US researchers have used the CRISPR/Cas9 system to target hepatitis C infection in human cells.
Researchers from Emory University had previously discovered a kind of Cas protein called FnCas9 that can reduce the amount of protein a gene produces by binding to the intermediate mRNA (messenger RNA). In this new study they demonstrate that this Cas enzyme can be co-opted to target the RNA genome of the hepatitis C virus (HCV), resulting in reduced production of viral proteins in human cells.
Using cells grown from a liver tumour, the study showed how DNA encoding the FnCas9 protein and the guide RNA that brings the enzyme to the viral genome were both required to inhibit HCV growth. This prevented expression of viral proteins if the Cas genes were delivered both before or after the cells were infected with HCV, the researchers report in PNAS.
The CRISPR/Cas system uses short guide-RNA sequences to target nucleic acid-degrading Cas enzymes towards specific DNA or RNA sequences. This ability makes it an incredibly versatile scientific tool.
It is hoped that as the CRISPR/Cas system evolved in bacteria to protect them from viruses that infect bacteria, viruses that infect eukaryotes, such as plants and animals, should not have evolved ways to escape their effects. Therefore this technique could theoretically be applied to a number of different medical or research scenarios.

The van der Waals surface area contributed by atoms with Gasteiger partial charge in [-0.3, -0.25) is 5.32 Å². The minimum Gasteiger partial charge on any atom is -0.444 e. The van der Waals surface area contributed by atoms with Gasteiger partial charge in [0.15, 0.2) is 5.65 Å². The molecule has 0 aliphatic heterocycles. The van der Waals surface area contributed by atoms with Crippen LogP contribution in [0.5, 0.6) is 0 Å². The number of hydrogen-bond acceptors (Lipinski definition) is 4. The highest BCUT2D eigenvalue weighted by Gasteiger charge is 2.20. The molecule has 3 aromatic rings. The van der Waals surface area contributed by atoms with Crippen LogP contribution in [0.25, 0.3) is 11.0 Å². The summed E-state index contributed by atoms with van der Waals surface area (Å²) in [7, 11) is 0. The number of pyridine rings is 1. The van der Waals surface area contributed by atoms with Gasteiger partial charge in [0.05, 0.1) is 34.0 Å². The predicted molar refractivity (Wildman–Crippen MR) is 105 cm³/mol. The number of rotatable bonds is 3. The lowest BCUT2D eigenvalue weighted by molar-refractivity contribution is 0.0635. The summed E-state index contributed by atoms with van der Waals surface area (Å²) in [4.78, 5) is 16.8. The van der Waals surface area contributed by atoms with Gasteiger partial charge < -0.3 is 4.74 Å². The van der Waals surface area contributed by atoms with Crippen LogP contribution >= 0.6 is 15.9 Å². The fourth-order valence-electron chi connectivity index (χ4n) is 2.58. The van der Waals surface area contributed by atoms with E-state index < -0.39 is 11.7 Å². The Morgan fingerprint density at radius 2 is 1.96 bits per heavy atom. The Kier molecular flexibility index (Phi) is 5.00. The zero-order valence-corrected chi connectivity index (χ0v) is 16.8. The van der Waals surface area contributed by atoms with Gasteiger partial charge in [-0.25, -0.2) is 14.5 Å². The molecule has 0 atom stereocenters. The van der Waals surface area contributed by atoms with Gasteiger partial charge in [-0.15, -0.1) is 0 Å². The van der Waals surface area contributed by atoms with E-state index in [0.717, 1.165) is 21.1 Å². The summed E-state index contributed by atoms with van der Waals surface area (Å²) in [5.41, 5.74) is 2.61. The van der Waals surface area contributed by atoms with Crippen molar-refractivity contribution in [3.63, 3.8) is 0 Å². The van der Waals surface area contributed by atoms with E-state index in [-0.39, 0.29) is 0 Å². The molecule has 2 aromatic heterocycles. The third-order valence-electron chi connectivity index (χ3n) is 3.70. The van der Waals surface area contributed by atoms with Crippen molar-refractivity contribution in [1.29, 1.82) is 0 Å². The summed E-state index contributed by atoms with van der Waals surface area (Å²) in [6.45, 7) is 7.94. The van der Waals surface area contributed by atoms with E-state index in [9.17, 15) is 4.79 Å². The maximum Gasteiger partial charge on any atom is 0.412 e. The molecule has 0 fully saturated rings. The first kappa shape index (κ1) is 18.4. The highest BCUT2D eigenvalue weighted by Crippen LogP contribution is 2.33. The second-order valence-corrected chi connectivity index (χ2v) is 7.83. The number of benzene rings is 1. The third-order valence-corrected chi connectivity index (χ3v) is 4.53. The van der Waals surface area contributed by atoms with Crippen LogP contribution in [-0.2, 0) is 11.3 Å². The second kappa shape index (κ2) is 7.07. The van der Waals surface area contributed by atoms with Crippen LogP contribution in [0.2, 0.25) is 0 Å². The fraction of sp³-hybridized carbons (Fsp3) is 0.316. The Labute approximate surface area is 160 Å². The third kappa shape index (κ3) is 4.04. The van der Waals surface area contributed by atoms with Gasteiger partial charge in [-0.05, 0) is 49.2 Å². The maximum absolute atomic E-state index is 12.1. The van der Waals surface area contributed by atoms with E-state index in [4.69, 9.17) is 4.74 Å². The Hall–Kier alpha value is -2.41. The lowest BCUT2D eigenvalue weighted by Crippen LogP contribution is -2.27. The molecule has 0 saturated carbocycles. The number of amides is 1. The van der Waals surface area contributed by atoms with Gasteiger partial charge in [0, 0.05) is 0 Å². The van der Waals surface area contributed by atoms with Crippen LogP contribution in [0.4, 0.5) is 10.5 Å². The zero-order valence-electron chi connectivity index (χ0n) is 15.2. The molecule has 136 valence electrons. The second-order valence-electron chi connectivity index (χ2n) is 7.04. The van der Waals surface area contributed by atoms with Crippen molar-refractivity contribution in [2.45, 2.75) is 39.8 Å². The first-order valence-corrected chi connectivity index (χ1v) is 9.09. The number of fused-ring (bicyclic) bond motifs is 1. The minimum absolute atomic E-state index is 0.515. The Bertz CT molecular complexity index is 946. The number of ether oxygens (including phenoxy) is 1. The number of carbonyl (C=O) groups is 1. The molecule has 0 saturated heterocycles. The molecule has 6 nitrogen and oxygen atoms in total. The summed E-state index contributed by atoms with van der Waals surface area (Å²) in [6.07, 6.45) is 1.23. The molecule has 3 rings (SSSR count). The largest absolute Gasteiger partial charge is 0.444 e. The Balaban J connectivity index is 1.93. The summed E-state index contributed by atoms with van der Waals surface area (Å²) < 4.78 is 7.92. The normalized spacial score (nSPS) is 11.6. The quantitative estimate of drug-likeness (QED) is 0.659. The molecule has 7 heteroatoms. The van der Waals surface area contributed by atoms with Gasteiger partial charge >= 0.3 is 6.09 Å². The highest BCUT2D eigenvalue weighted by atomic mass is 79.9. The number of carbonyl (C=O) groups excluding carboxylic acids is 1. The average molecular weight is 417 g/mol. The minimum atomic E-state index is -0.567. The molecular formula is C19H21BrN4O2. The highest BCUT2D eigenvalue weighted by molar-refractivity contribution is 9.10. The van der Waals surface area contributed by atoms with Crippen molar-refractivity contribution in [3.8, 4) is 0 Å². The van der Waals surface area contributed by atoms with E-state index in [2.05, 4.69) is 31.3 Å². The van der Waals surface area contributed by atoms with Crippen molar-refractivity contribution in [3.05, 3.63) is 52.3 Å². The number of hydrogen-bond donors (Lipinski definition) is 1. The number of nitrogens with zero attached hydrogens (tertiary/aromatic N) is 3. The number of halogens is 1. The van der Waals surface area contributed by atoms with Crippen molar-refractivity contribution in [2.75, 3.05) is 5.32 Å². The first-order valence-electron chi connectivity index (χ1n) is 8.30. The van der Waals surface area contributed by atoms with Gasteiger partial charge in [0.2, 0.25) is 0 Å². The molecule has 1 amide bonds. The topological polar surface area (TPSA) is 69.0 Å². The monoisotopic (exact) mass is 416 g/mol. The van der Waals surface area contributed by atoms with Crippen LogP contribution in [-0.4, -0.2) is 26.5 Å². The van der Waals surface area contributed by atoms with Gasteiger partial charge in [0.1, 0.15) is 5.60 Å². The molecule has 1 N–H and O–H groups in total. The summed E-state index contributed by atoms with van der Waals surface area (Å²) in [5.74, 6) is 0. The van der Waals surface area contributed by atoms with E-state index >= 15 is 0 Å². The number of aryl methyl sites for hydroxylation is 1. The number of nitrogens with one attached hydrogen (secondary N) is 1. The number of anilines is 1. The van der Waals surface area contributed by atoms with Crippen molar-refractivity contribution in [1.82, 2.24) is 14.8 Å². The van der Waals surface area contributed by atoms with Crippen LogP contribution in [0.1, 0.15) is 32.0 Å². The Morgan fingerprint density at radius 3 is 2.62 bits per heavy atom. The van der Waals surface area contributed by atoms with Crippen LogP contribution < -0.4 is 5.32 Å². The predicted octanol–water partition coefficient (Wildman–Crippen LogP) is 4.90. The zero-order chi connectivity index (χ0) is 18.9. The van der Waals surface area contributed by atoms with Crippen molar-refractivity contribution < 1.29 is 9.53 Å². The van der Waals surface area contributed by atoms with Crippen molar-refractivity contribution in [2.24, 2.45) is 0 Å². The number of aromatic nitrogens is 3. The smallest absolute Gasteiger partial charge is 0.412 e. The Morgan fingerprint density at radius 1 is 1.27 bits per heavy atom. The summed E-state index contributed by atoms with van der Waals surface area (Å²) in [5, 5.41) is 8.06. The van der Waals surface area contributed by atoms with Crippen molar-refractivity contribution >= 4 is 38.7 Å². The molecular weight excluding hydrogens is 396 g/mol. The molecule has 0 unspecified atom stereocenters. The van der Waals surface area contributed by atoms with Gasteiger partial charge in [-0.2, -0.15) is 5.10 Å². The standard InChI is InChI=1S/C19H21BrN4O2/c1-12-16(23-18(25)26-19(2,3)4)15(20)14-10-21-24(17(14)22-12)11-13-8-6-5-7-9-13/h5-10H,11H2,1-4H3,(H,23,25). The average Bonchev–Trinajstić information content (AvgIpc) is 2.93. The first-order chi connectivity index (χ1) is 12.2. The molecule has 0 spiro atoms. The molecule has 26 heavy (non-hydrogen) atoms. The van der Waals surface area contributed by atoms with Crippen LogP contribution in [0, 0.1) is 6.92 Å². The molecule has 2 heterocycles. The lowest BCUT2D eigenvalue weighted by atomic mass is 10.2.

'We can envision using Cas9-based technology to prevent viral infections in transgenic animals and plants, for example,' said senior author Dr David Weiss. 'This is a proof of principle that we can re-engineer Cas9 to target RNA in human or other mammalian cells.'
Weiss commented to BioPharma-Reporter that it is unclear if expressing Cas9 in humans will be safe. 'This is not something we are going to be jumping into,' he said.
However, he suggested that one potential use of the strategy could be in livestock for public health purposes.
'If pigs are infected with a virus, the virus can in some cases be transmitted to humans. You could make these pigs resistant to infection and that would break the cycle of transmission to people,' he said. 'That is one way it might offer an antiviral benefit.'